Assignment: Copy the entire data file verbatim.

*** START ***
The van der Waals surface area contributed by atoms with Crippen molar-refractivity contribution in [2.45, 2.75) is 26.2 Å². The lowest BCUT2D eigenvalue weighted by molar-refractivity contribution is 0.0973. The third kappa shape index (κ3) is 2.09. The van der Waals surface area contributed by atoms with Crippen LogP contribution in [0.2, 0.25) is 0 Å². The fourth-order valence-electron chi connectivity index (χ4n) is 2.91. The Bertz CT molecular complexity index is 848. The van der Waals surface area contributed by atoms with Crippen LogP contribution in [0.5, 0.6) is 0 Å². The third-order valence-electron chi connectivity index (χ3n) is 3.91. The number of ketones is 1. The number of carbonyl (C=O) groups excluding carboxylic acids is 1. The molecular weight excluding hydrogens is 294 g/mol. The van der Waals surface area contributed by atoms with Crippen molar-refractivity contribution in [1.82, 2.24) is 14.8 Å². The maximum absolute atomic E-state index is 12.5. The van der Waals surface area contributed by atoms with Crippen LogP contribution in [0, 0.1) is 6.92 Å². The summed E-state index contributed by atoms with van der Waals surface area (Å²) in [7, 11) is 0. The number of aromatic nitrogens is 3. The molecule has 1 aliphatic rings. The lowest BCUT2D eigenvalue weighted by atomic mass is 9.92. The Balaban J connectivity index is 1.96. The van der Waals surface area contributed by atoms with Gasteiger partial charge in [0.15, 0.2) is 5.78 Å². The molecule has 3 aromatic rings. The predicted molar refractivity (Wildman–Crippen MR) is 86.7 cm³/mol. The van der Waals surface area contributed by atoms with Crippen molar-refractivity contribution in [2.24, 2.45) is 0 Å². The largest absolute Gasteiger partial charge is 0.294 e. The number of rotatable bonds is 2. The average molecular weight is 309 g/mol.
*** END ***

The van der Waals surface area contributed by atoms with Crippen molar-refractivity contribution in [2.45, 2.75) is 26.2 Å². The lowest BCUT2D eigenvalue weighted by molar-refractivity contribution is 0.0973. The third kappa shape index (κ3) is 2.09. The van der Waals surface area contributed by atoms with Crippen LogP contribution in [0.2, 0.25) is 0 Å². The fourth-order valence-electron chi connectivity index (χ4n) is 2.91. The Bertz CT molecular complexity index is 848. The van der Waals surface area contributed by atoms with Crippen LogP contribution in [0.5, 0.6) is 0 Å². The third-order valence-electron chi connectivity index (χ3n) is 3.91. The number of ketones is 1. The number of carbonyl (C=O) groups excluding carboxylic acids is 1. The molecular weight excluding hydrogens is 294 g/mol. The van der Waals surface area contributed by atoms with Crippen molar-refractivity contribution in [1.82, 2.24) is 14.8 Å². The maximum absolute atomic E-state index is 12.5. The van der Waals surface area contributed by atoms with Crippen LogP contribution in [0, 0.1) is 6.92 Å². The summed E-state index contributed by atoms with van der Waals surface area (Å²) in [7, 11) is 0. The number of aromatic nitrogens is 3. The molecule has 1 aliphatic rings. The lowest BCUT2D eigenvalue weighted by atomic mass is 9.92. The Balaban J connectivity index is 1.96. The van der Waals surface area contributed by atoms with Gasteiger partial charge in [0.15, 0.2) is 5.78 Å². The molecule has 3 aromatic rings. The predicted molar refractivity (Wildman–Crippen MR) is 86.7 cm³/mol. The van der Waals surface area contributed by atoms with Crippen molar-refractivity contribution in [2.24, 2.45) is 0 Å². The largest absolute Gasteiger partial charge is 0.294 e. The number of rotatable bonds is 2. The average molecular weight is 309 g/mol.